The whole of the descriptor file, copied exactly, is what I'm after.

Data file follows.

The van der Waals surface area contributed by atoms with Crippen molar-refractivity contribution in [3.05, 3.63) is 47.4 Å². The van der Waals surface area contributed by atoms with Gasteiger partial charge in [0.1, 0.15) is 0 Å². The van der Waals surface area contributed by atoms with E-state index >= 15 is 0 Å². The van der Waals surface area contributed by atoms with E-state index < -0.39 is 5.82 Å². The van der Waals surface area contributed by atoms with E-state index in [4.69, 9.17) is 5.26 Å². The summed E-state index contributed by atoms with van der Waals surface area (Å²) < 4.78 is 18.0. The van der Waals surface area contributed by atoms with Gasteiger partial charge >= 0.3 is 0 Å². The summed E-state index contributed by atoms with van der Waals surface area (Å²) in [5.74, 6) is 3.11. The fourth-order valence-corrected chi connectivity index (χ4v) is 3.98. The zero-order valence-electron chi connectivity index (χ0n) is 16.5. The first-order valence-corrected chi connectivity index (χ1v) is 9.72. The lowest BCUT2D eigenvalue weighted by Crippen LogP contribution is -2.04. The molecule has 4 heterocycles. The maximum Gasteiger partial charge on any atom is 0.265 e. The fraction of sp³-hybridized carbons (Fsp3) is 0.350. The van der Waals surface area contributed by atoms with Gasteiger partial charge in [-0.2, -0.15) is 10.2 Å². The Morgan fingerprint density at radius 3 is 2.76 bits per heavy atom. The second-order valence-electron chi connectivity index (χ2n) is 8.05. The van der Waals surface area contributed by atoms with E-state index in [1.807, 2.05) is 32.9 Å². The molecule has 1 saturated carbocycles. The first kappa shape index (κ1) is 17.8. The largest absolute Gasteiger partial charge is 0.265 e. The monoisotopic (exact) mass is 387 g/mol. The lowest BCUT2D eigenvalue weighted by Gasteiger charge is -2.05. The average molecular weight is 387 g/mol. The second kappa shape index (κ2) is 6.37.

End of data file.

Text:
The van der Waals surface area contributed by atoms with Crippen molar-refractivity contribution in [3.05, 3.63) is 47.4 Å². The van der Waals surface area contributed by atoms with Gasteiger partial charge in [0.1, 0.15) is 0 Å². The van der Waals surface area contributed by atoms with E-state index >= 15 is 0 Å². The van der Waals surface area contributed by atoms with E-state index < -0.39 is 5.82 Å². The van der Waals surface area contributed by atoms with E-state index in [4.69, 9.17) is 5.26 Å². The summed E-state index contributed by atoms with van der Waals surface area (Å²) < 4.78 is 18.0. The van der Waals surface area contributed by atoms with Gasteiger partial charge >= 0.3 is 0 Å². The summed E-state index contributed by atoms with van der Waals surface area (Å²) in [5.74, 6) is 3.11. The fourth-order valence-corrected chi connectivity index (χ4v) is 3.98. The zero-order valence-electron chi connectivity index (χ0n) is 16.5. The first-order valence-corrected chi connectivity index (χ1v) is 9.72. The lowest BCUT2D eigenvalue weighted by Crippen LogP contribution is -2.04. The molecule has 4 heterocycles. The maximum Gasteiger partial charge on any atom is 0.265 e. The fraction of sp³-hybridized carbons (Fsp3) is 0.350. The van der Waals surface area contributed by atoms with Gasteiger partial charge in [-0.2, -0.15) is 10.2 Å². The Morgan fingerprint density at radius 3 is 2.76 bits per heavy atom. The second-order valence-electron chi connectivity index (χ2n) is 8.05. The van der Waals surface area contributed by atoms with E-state index in [1.807, 2.05) is 32.9 Å². The molecule has 1 saturated carbocycles. The first kappa shape index (κ1) is 17.8. The largest absolute Gasteiger partial charge is 0.265 e. The monoisotopic (exact) mass is 387 g/mol. The lowest BCUT2D eigenvalue weighted by Gasteiger charge is -2.05. The average molecular weight is 387 g/mol. The second kappa shape index (κ2) is 6.37.